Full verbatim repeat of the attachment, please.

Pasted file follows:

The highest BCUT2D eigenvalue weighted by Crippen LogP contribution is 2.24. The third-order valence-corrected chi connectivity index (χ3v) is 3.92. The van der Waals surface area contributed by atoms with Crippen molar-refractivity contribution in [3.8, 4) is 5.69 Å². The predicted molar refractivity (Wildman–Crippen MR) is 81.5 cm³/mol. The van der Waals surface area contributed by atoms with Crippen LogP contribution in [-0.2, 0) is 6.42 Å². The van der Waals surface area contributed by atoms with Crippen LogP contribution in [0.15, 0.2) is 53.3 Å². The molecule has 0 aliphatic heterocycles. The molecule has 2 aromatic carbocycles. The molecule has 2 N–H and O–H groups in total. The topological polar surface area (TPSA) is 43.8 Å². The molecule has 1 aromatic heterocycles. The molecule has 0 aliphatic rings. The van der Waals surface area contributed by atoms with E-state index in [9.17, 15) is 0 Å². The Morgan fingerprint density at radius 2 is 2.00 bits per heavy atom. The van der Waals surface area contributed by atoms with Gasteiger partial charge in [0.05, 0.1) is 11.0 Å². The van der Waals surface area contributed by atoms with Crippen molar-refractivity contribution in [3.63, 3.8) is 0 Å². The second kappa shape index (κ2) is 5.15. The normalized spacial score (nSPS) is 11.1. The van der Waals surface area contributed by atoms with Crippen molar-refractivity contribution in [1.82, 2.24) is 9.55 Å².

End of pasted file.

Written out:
The highest BCUT2D eigenvalue weighted by Crippen LogP contribution is 2.24. The third-order valence-corrected chi connectivity index (χ3v) is 3.92. The van der Waals surface area contributed by atoms with Crippen molar-refractivity contribution in [3.8, 4) is 5.69 Å². The predicted molar refractivity (Wildman–Crippen MR) is 81.5 cm³/mol. The van der Waals surface area contributed by atoms with Crippen LogP contribution in [-0.2, 0) is 6.42 Å². The van der Waals surface area contributed by atoms with Crippen LogP contribution in [0.15, 0.2) is 53.3 Å². The molecule has 0 aliphatic heterocycles. The molecule has 2 aromatic carbocycles. The molecule has 2 N–H and O–H groups in total. The topological polar surface area (TPSA) is 43.8 Å². The molecule has 1 aromatic heterocycles. The molecule has 0 aliphatic rings. The van der Waals surface area contributed by atoms with E-state index in [9.17, 15) is 0 Å². The Morgan fingerprint density at radius 2 is 2.00 bits per heavy atom. The van der Waals surface area contributed by atoms with Gasteiger partial charge in [0.05, 0.1) is 11.0 Å². The van der Waals surface area contributed by atoms with Crippen molar-refractivity contribution in [3.63, 3.8) is 0 Å². The second kappa shape index (κ2) is 5.15. The normalized spacial score (nSPS) is 11.1. The van der Waals surface area contributed by atoms with Crippen molar-refractivity contribution in [1.82, 2.24) is 9.55 Å².